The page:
This time last year, platinum workers (all black) at a mine in South Africa’s North West Province, went on an illegal strike against workplace racism, bad conditions, low wages and their ineffective trade union. The standoff started around August 10th, and by August 16th, they had shut down all production. Government Ministers hardly showed their faces. Most of the South African and “global” media made the workers out to be irrational, emboldened by “magic potions.” The main trade union abandoned them as the police, the mining company (the dubious Lonhro) and the state (which ruling party most of them still voted for in large numbers) conspired to send in the police to mow them down in broad daylight. At the time, Dan Magaziner and I suggested (in a post for The Atlantic) that South African politics was no longer an exceptional and that it might help to read Marikana against the backdrop of what workers worldwide are facing. It’s one year later. What are the lasting legacies of those events, politically, economically, socially. Since no one piece of writing, film or audio file, can capture the impact of those events, below we’ve collected a few references (we also excerpted some choice parts from these):

Labor journalist Terry Bell on what it means for next year’s general elections, the country’s 5th since independence:

[Marikana] triggered the biggest upheaval the modern labour movement has faced as thousands of miners deserted the once dominant National Union of mineworkers (NUM).  It is the veritable collapse, certainly on the platinum belt, of the NUM, that has been the most obvious, immediate, change wrought. But it is the involvement of political groups and parties that may have as big, if not bigger, an impact in the longer term.

The major beneficiary of the desertions from the NUM has been the Association of Mining and Construction Union (Amcu) that, so far, remains determinedly non-aligned politically. However, Amcu is affiliated to the politically non-aligned National Council of Trade Unions (Nactu) that is headed by general secretary Narious Moloto who currently doubles as the general secretary of the Pan Africanist Congress (PAC).
Moloto says he has no political ambitions and has “stepped in on a temporary basis” to help the PAC get back on its feet. But just as the large-scale influx of members to Amcu boosted the flagging fortunes of Nactu, there are obvious hopes within the PAC that it will have a similar impact on their party.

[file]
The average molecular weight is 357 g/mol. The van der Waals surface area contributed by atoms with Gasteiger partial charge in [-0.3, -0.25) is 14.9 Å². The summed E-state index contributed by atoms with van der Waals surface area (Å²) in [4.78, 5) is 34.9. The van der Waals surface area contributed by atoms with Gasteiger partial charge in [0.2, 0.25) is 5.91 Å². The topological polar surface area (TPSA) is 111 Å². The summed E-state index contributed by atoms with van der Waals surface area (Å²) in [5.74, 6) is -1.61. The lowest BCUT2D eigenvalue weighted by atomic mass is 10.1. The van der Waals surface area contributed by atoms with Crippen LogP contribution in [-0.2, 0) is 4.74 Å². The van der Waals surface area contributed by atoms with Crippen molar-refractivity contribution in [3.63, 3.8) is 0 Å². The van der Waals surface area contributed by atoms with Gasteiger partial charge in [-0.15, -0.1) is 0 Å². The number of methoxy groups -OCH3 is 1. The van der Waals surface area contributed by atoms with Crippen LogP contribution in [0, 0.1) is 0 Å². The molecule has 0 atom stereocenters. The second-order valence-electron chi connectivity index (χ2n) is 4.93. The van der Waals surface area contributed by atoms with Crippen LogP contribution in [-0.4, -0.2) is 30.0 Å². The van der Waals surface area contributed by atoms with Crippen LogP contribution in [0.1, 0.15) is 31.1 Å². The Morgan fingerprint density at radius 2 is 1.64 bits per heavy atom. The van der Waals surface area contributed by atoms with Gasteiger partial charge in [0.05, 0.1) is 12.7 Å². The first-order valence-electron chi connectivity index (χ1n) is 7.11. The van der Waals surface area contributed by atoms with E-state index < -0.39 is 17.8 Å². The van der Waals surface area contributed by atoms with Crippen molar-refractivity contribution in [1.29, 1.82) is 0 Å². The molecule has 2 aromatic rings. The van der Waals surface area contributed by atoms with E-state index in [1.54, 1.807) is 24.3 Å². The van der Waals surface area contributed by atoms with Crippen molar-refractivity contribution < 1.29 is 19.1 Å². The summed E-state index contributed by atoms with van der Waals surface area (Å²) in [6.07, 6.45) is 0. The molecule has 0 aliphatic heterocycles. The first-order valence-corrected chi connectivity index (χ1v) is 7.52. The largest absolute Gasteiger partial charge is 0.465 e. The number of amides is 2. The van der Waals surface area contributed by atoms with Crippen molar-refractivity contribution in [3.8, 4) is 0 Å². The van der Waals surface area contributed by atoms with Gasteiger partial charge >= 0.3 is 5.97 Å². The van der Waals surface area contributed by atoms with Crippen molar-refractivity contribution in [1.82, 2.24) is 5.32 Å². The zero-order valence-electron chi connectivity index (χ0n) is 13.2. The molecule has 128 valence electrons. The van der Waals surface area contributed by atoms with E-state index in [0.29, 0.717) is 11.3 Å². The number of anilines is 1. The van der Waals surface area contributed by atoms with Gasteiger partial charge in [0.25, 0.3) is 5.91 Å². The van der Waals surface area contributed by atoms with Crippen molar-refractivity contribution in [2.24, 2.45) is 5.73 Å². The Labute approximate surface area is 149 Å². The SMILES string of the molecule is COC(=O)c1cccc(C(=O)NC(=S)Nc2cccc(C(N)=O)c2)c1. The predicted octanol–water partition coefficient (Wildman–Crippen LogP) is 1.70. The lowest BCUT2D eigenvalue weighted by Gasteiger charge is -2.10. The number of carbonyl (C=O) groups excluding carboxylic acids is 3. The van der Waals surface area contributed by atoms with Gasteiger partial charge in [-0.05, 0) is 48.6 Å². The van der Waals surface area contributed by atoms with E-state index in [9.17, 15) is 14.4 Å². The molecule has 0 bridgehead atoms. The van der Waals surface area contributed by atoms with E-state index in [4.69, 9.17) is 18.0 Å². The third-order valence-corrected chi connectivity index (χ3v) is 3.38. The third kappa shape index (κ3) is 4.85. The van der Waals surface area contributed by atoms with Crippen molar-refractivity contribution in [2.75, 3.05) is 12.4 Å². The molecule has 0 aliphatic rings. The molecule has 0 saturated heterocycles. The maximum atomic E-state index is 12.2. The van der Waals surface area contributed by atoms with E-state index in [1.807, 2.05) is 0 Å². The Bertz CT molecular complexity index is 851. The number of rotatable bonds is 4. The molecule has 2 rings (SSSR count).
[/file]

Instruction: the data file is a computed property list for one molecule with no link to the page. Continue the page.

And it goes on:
In publicity terms, however, it is Julius Malema who has had more impact. Not only by quickly intervening after August 16 and organising legal representation for mineworkers, but also by being barred from the area by police.
Malema and his newly launched Economic Freedom Fighters clearly hope to win electoral support on the platinum belt. So too does the also recently formed Workers and Socialist Party (Wasp) that has — in the form of the Democratic Socialist Movement (DSM) — had a presence for some time in the Rustenburg area.

ANC secretary general Gwede Mantashe provided a considerable boost to the DSM and Wasp with his allegation that Wasp member Liv Shange was solely responsible for the “anarchy” in the mining sector. But the DSM is only one of several groups that have seized the opportunity to try to win support and members among the disillusioned miners. Elements of the Democratic Left Front, an umbrella group that contains a number of small Left groups, has also been active.

However, a political party that has had little public exposure but which may have the greatest impact is the United Democratic Movement (UDM), headed by former Transkei leader, Bantubonke Holomisa. His main electoral base is the Eastern Cape, home to most of the migrant miners of Marikana and to their extended families. These families, in their turn, have familial links to the Western Cape.
Some indication of who might be the beneficiaries and who the losers — and the level of impact the Marikana watershed has had may become clearer after next year’s elections.